Every Breastfeeding Journey is Different: And It’s All Okay

I planned to share how wonderful and convenient breastfeeding is. I imagined sharing what a sweet bond it is, how you don’t have to tote bottles around or run out to the store to buy formula, how breastfed babies bowel movements usually don’t smell, but if they do, it smells like buttery popcorn. Then I remembered how hard it really can be and felt that needed to be shared. 

I’ve been there, done that, and with each child, breastfeeding got easier yet harder. Sometimes it was physical pain, sometimes emotional. I’m here to tell you, it may suck. 

I have five children and four of them were breastfed to some extent. In case you’re wondering why all weren’t breastfed, our oldest came to us through adoption and was in the NICU… breastfeeding wasn’t an option.

Child number two (attempt number one) was breastfed and we supplemented with formula.

I had previously had a breast reduction and knew that breastfeeding might be possible, but would be hard. I did a lot of research and was prepared with formula on standby, along with fenugreek. He was a chunky little boy that wanted to eat all the time.

I remember bloody and scabbed nipples and the nurse giving me a shield to use because he had such power and I was in such pain. He was losing too much weight during our week-long hospital stay, and formula started. It was a beautiful marriage of the two – it gave my body and breasts time to heal and gave my husband the chance to feed. He self-weaned to the bottle at 7.5 months old.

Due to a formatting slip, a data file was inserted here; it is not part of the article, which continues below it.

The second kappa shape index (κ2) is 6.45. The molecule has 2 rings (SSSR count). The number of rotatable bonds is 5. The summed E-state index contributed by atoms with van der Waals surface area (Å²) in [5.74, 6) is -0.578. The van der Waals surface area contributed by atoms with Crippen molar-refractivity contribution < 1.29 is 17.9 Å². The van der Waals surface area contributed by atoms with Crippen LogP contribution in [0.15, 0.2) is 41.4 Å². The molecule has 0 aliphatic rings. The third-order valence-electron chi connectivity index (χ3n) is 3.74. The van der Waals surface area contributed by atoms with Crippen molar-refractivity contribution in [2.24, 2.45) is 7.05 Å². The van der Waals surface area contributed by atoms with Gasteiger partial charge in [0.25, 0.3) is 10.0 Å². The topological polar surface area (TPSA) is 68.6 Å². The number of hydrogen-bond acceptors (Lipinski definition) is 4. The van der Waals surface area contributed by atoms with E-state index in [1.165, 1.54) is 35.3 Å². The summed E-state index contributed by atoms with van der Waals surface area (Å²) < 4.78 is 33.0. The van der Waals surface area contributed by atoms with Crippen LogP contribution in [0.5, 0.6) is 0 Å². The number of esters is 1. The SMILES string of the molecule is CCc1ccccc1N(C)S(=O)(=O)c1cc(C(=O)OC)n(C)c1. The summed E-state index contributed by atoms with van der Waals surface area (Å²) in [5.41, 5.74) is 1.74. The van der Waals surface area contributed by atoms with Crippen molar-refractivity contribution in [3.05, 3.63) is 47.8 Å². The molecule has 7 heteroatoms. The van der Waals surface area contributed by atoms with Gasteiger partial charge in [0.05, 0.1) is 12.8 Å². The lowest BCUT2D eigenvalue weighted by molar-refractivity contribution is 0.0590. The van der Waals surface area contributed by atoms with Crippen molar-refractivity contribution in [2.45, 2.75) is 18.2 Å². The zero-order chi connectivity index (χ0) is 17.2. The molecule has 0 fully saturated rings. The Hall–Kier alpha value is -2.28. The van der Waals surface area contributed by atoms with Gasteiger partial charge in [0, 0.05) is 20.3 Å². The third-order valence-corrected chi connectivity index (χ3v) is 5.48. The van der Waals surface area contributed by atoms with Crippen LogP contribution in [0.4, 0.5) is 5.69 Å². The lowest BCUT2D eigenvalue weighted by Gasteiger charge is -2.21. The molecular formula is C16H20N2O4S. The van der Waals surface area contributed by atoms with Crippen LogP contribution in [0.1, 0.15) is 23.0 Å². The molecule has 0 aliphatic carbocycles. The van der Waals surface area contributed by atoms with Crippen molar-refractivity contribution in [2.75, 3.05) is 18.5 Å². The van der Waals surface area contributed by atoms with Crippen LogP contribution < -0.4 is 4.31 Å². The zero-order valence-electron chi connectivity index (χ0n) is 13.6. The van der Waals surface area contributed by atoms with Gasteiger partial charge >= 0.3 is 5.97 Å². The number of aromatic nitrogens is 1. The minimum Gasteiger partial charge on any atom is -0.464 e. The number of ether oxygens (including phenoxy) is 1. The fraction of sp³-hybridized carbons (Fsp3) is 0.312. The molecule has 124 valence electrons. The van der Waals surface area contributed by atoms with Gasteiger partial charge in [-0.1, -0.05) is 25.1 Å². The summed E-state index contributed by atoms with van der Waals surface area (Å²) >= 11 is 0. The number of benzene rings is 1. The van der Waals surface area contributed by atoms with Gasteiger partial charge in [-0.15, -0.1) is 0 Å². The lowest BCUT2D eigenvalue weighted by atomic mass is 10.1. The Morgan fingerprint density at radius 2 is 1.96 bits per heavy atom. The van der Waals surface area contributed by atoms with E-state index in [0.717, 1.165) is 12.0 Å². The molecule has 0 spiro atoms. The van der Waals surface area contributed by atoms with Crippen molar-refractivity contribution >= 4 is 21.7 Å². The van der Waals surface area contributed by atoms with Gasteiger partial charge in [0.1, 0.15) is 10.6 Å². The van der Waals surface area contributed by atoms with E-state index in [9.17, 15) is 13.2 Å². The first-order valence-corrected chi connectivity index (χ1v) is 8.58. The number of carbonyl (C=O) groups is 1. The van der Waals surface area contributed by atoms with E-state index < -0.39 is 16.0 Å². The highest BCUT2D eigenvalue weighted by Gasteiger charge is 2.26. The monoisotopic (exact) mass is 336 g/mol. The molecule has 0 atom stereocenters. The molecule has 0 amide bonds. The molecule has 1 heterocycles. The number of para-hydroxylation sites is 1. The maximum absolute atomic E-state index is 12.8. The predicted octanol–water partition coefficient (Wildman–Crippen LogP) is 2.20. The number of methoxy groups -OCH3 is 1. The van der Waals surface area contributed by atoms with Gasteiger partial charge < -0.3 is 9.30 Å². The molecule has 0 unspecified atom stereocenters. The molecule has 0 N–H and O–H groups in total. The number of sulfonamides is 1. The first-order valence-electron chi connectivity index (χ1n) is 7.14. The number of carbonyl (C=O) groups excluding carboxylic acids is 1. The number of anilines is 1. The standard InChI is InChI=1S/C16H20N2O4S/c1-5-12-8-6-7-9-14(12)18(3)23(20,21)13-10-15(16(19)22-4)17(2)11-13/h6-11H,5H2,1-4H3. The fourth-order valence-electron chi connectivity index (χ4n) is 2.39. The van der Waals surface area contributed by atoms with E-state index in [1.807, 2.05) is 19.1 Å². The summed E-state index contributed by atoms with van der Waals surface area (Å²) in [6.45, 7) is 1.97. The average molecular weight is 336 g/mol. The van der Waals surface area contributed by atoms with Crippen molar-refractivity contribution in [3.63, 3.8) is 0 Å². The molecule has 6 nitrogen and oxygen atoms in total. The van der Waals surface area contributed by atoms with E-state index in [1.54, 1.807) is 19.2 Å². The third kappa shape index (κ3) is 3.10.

Baby number two enjoying a bottle of formula.

Child number three came, and I knew from the previous experience to have a shield, nipple butter, fenugreek, and brewers yeast on hand. I took them all to the hospital with me. She slept for the first 24+ hours of her life…didn’t try to eat a single time and was hard to wake.

The medical team and I discussed it and gave her some calories with finger feeding to give her energy to wake and nurse. That seemed to do the trick, or so we thought. The nursing sessions with her would be an hour-long with a thirty-minute break; I knew it shouldn’t be like that.

I saw doctors and lactation consultants who all said different things. I was told to leave her on the breast until she pulled off herself. I was told to cut her nursing sessions to twenty minutes so she would learn to nurse more efficiently. I was told to block nurse. I was told to pump after each nursing session and bottle feed her what I pumped. I did all that and things weren’t getting better…she was losing weight.

I started supplementing with formula after her nursing sessions, and she was still losing weight. She was diagnosed as “Failure to thrive” and their were mentions of “Content to Starve”. We had weekly pediatrician appointments that consisted of weighing her before and after nursing sessions, and blood draws to find out what was going on. There were no answers.

She was eventually admitted to the hospital with a battery of tests, where we were given warnings of cystic fibrosis, possibly a heart condition, the chance that something is wrong with her brain. Suddenly, she was fine. She started gaining weight and thriving. The tests were all clear. She was easily weaned off of formula and did great breastfeeding until she was a year-and-a-half old.

Baby number three being topped off with formula to help her gain some weight.